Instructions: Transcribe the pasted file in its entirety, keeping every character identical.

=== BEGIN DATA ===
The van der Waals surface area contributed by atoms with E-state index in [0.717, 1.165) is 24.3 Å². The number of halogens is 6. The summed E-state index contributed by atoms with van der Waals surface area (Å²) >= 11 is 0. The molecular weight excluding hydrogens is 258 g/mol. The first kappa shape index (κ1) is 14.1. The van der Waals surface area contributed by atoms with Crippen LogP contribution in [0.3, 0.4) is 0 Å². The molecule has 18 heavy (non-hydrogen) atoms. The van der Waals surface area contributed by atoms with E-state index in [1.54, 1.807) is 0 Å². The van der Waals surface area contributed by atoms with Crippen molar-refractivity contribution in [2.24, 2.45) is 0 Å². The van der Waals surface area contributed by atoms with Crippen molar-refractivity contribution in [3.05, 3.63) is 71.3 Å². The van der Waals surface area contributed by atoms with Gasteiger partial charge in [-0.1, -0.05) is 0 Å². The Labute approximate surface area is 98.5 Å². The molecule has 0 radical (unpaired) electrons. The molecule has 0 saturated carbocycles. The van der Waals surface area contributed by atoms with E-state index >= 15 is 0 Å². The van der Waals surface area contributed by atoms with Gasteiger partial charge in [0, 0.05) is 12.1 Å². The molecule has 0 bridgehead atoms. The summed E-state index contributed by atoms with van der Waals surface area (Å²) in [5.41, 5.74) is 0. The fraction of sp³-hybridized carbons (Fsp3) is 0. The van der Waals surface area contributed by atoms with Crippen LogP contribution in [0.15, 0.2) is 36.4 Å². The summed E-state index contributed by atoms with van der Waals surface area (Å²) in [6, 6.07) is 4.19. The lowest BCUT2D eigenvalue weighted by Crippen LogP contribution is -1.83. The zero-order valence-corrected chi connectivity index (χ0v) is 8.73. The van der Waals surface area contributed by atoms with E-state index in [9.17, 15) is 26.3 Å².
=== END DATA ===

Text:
The van der Waals surface area contributed by atoms with E-state index in [0.717, 1.165) is 24.3 Å². The number of halogens is 6. The summed E-state index contributed by atoms with van der Waals surface area (Å²) >= 11 is 0. The molecular weight excluding hydrogens is 258 g/mol. The first kappa shape index (κ1) is 14.1. The van der Waals surface area contributed by atoms with Crippen LogP contribution in [0.3, 0.4) is 0 Å². The molecule has 18 heavy (non-hydrogen) atoms. The van der Waals surface area contributed by atoms with E-state index in [1.54, 1.807) is 0 Å². The van der Waals surface area contributed by atoms with Crippen molar-refractivity contribution in [2.24, 2.45) is 0 Å². The van der Waals surface area contributed by atoms with Crippen molar-refractivity contribution in [3.05, 3.63) is 71.3 Å². The van der Waals surface area contributed by atoms with Gasteiger partial charge in [-0.1, -0.05) is 0 Å². The Labute approximate surface area is 98.5 Å². The molecule has 0 radical (unpaired) electrons. The molecule has 0 saturated carbocycles. The van der Waals surface area contributed by atoms with E-state index >= 15 is 0 Å². The van der Waals surface area contributed by atoms with Gasteiger partial charge in [0, 0.05) is 12.1 Å². The molecule has 0 bridgehead atoms. The summed E-state index contributed by atoms with van der Waals surface area (Å²) in [5.41, 5.74) is 0. The fraction of sp³-hybridized carbons (Fsp3) is 0. The van der Waals surface area contributed by atoms with Crippen LogP contribution in [0.15, 0.2) is 36.4 Å². The summed E-state index contributed by atoms with van der Waals surface area (Å²) in [6, 6.07) is 4.19. The lowest BCUT2D eigenvalue weighted by Crippen LogP contribution is -1.83. The zero-order valence-corrected chi connectivity index (χ0v) is 8.73. The van der Waals surface area contributed by atoms with E-state index in [9.17, 15) is 26.3 Å².